The score is less emphatic on the substantive aspects. Five of these bear closer scrutiny – (a) the gap between ‘equality before the law’ and ‘equal protection of the law’, (b) representativeness of the elected representative, (c) functioning of legislatures, (d) gender and diversity imbalance and (e) secularism in practice:

• Equality before the law and equal protection of the law: ‘The effort to pursue equality has been made at two levels. At one level was the constitutional effort to change the very structure of social relations: practicing caste and untouchability was made illegal, and allowing religious considerations to influence state activity was not permitted. At the second level the effort was to bring about economic equality although in this endeavour the right to property and class inequality was not seriously curbed…Thus the reference to economic equality in the Constitution, in the courts or from political platforms remained basically rhetorical.’

Representativeness of the elected representative: In the 2014 general election, 61% of the elected MPs obtained less than 50% of the votes polled. This can be attributed in some measure to the First-Past-the-Post system in a fragmented polity and multiplicity of parties and contestants. The fact nevertheless remains that representation obtained on non-majority basis does impact on the overall approach in which politics of identity prevails over common interest.

Functioning of legislatures, accountability and responsiveness: The primary tasks of legislators are legislation, seeking accountability of the executive, articulation of grievances and discussion of matters of public concern. The three often overlap; all require sufficient time being made available. It is the latter that is now a matter of concern. The number of sittings of the Lok Sabha and the Rajya Sabha which stood at 137 and 100 respectively in 1953 declined to 49 and 52 in 2016. The paucity of time thus created results in shrinkage of space made available to each of these with resultant impact on quality and productivity and a corresponding lessoning of executive’s accountability. According to one assessment some years back, ‘over 40 percent of the Bills were passed in Lok Sabha with less than one hour of debate. The situation is marginally better in the Rajya Sabha.’ Substantive debates on public policy issues are few and far in between. More recently, the efficacy of the Standing Committee mechanism has been dented by resort to tactics of evasion by critical witnesses. A study on ‘Indian Parliament as an Instrument of Accountability’ concluded that the institution is ‘increasingly becoming ineffective in providing surveillance of the executive branch of the government.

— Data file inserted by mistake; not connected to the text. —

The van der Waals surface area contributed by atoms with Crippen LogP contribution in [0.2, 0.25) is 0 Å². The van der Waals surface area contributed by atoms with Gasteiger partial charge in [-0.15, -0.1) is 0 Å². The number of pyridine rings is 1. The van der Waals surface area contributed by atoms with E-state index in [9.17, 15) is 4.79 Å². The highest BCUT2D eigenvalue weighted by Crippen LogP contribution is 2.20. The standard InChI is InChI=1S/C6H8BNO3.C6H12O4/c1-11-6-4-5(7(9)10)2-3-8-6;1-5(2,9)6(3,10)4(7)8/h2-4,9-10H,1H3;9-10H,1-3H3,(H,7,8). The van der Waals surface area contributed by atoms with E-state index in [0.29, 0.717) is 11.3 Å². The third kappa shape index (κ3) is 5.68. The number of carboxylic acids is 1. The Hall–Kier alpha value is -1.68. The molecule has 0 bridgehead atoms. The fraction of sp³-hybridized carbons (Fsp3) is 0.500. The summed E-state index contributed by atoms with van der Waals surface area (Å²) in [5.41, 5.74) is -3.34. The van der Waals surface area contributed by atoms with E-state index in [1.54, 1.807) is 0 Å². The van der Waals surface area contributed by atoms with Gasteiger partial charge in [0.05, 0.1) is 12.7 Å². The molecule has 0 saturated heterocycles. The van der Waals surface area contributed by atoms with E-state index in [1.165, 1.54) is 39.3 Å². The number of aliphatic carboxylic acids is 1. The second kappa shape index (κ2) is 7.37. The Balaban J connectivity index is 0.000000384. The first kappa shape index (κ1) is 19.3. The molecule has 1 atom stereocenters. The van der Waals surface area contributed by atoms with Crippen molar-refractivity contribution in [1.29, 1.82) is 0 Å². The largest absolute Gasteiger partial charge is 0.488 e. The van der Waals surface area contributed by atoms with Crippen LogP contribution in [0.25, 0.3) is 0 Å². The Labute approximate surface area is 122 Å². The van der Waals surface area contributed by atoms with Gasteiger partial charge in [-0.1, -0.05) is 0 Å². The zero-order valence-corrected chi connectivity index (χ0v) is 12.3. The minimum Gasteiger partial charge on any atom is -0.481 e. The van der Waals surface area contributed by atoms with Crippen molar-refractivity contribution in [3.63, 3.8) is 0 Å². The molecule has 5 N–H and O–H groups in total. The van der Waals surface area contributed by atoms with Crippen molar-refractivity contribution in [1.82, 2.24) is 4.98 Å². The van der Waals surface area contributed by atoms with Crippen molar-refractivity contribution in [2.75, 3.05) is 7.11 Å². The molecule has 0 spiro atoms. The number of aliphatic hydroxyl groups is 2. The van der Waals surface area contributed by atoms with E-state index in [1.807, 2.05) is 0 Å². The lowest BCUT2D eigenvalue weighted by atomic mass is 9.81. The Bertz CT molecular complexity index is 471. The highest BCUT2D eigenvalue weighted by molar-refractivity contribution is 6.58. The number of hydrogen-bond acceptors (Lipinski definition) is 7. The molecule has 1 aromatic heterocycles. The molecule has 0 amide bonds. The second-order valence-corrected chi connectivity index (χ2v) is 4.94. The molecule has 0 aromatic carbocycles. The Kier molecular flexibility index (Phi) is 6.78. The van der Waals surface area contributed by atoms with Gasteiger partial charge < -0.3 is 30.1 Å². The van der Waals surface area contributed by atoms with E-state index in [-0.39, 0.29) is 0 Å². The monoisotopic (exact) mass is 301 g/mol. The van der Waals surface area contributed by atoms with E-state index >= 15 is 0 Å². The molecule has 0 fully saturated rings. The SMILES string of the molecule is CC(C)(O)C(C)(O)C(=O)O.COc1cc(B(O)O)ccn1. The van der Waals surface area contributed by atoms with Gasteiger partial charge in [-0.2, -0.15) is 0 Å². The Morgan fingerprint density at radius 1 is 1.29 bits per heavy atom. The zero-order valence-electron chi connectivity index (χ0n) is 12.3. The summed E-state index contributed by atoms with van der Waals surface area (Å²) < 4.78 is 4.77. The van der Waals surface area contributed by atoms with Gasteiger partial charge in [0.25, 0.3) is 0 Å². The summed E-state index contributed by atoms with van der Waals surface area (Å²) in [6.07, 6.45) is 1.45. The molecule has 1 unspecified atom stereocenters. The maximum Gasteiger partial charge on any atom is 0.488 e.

The picture with regard to the functioning of the Sate Assemblies is generally much worse.

Thus while public participation in the electoral exercise has noticeably improved, public satisfaction with the functioning of the elected bodies is breeding cynicism with the democratic process itself. It has also been argued that ‘the time has come to further commit ourselves to a deeper and more participatory and decentralized democracy – a democracy with greater congruence between people’s interests and public policy.’

Gender and diversity imbalance: Women MPs constituted 12.15% of the total in 2014. This compares unfavourably globally as well as within SAARC and is reflective of pervasive neo-patriarchal attitudes. The Women’s Reservation Bill of 2009 was passed by the Rajya Sabha, was not taken up in Lok Sabha, and lapsed when Parliament was dissolve before the 2014 general elections. It has not been resurrected. Much the same (for other reasons of perception and prejudice) holds for Minority representation. Muslims constitute 14.23 percent of the population of India. The total strength of the two Houses of Parliament is 790; the number of Muslim MPs stood at 49 in 1980, ranged between 30 and 35 in the 1999 to 2009 period, but declined to 23 in 2014.

An Expert Committee report to the Government some years back had urged the need for a Diversity Index to indentify ‘inequality traps’ which prevent the marginalized and work in favour of the dominant groups in society and result in unequal access to political power that in turn determines the nature and functioning of institutions and policies.